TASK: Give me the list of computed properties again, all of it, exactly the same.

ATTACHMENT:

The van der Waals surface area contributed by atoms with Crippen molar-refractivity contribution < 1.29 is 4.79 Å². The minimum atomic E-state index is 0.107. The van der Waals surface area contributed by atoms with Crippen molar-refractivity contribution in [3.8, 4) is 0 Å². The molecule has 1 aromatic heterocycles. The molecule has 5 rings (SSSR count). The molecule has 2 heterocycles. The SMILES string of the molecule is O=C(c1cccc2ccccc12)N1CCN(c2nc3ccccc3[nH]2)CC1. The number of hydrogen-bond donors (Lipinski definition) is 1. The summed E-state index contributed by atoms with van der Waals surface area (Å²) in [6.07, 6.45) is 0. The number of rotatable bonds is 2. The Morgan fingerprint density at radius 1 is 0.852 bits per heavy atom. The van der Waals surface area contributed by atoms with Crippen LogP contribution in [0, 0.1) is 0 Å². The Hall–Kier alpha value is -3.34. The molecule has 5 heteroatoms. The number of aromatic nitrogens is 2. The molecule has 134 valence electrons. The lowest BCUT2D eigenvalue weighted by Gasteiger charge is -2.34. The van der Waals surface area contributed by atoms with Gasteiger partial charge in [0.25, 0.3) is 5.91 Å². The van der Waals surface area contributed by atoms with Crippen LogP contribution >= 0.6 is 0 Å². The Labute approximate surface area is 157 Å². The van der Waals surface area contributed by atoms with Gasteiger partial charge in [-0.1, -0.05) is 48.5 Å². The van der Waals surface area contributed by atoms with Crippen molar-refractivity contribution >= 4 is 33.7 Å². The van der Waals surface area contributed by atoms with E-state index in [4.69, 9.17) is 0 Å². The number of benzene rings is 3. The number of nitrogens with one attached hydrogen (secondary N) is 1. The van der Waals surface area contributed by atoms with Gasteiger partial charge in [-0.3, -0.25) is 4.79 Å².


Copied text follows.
The van der Waals surface area contributed by atoms with Crippen molar-refractivity contribution < 1.29 is 4.79 Å². The minimum atomic E-state index is 0.107. The van der Waals surface area contributed by atoms with Crippen molar-refractivity contribution in [3.8, 4) is 0 Å². The molecule has 1 aromatic heterocycles. The molecule has 5 rings (SSSR count). The molecule has 2 heterocycles. The SMILES string of the molecule is O=C(c1cccc2ccccc12)N1CCN(c2nc3ccccc3[nH]2)CC1. The number of hydrogen-bond donors (Lipinski definition) is 1. The summed E-state index contributed by atoms with van der Waals surface area (Å²) in [6.07, 6.45) is 0. The number of rotatable bonds is 2. The Morgan fingerprint density at radius 1 is 0.852 bits per heavy atom. The van der Waals surface area contributed by atoms with Crippen LogP contribution in [0, 0.1) is 0 Å². The Hall–Kier alpha value is -3.34. The molecule has 5 heteroatoms. The number of aromatic nitrogens is 2. The molecule has 134 valence electrons. The lowest BCUT2D eigenvalue weighted by Gasteiger charge is -2.34. The van der Waals surface area contributed by atoms with Gasteiger partial charge in [0.25, 0.3) is 5.91 Å². The van der Waals surface area contributed by atoms with Crippen LogP contribution >= 0.6 is 0 Å². The Labute approximate surface area is 157 Å². The van der Waals surface area contributed by atoms with Gasteiger partial charge in [-0.1, -0.05) is 48.5 Å². The van der Waals surface area contributed by atoms with Crippen molar-refractivity contribution >= 4 is 33.7 Å². The van der Waals surface area contributed by atoms with E-state index in [4.69, 9.17) is 0 Å². The number of benzene rings is 3. The number of nitrogens with one attached hydrogen (secondary N) is 1. The van der Waals surface area contributed by atoms with Gasteiger partial charge in [-0.3, -0.25) is 4.79 Å².